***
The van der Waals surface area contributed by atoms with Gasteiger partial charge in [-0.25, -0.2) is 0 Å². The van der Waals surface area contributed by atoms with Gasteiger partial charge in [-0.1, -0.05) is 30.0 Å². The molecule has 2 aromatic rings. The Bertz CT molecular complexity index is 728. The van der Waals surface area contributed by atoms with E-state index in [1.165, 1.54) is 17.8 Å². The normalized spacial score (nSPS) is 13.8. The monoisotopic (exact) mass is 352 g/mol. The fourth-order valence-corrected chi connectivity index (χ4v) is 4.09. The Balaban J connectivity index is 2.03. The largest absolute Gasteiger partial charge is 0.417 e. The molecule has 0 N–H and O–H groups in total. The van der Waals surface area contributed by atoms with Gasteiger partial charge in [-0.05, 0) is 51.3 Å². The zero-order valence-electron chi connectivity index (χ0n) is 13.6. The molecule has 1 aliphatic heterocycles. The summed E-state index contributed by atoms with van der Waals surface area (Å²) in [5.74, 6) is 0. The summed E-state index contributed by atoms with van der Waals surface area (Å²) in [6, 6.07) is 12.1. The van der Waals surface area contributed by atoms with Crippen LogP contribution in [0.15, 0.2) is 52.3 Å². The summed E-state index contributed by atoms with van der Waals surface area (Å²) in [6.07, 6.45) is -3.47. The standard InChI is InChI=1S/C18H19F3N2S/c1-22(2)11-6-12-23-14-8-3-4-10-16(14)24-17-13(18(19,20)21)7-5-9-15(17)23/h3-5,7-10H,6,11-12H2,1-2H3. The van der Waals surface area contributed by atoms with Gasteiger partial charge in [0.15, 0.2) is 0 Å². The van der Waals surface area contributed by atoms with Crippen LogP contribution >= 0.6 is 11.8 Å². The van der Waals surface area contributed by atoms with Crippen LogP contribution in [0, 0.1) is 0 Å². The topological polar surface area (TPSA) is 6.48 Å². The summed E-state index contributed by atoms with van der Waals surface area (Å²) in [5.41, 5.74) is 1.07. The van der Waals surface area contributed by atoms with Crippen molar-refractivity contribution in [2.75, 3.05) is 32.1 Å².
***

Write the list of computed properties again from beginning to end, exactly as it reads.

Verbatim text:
The van der Waals surface area contributed by atoms with Gasteiger partial charge in [-0.25, -0.2) is 0 Å². The van der Waals surface area contributed by atoms with Gasteiger partial charge in [-0.1, -0.05) is 30.0 Å². The molecule has 2 aromatic rings. The Bertz CT molecular complexity index is 728. The van der Waals surface area contributed by atoms with E-state index in [1.165, 1.54) is 17.8 Å². The normalized spacial score (nSPS) is 13.8. The monoisotopic (exact) mass is 352 g/mol. The fourth-order valence-corrected chi connectivity index (χ4v) is 4.09. The Balaban J connectivity index is 2.03. The largest absolute Gasteiger partial charge is 0.417 e. The molecule has 0 N–H and O–H groups in total. The van der Waals surface area contributed by atoms with Gasteiger partial charge in [-0.05, 0) is 51.3 Å². The zero-order valence-electron chi connectivity index (χ0n) is 13.6. The molecule has 1 aliphatic heterocycles. The summed E-state index contributed by atoms with van der Waals surface area (Å²) in [5.74, 6) is 0. The summed E-state index contributed by atoms with van der Waals surface area (Å²) in [6, 6.07) is 12.1. The van der Waals surface area contributed by atoms with Crippen LogP contribution in [0.15, 0.2) is 52.3 Å². The summed E-state index contributed by atoms with van der Waals surface area (Å²) in [6.07, 6.45) is -3.47. The standard InChI is InChI=1S/C18H19F3N2S/c1-22(2)11-6-12-23-14-8-3-4-10-16(14)24-17-13(18(19,20)21)7-5-9-15(17)23/h3-5,7-10H,6,11-12H2,1-2H3. The van der Waals surface area contributed by atoms with Gasteiger partial charge in [0.15, 0.2) is 0 Å². The van der Waals surface area contributed by atoms with Crippen LogP contribution >= 0.6 is 11.8 Å². The van der Waals surface area contributed by atoms with Crippen LogP contribution in [0, 0.1) is 0 Å². The topological polar surface area (TPSA) is 6.48 Å². The summed E-state index contributed by atoms with van der Waals surface area (Å²) in [5.41, 5.74) is 1.07. The van der Waals surface area contributed by atoms with Crippen molar-refractivity contribution in [2.75, 3.05) is 32.1 Å².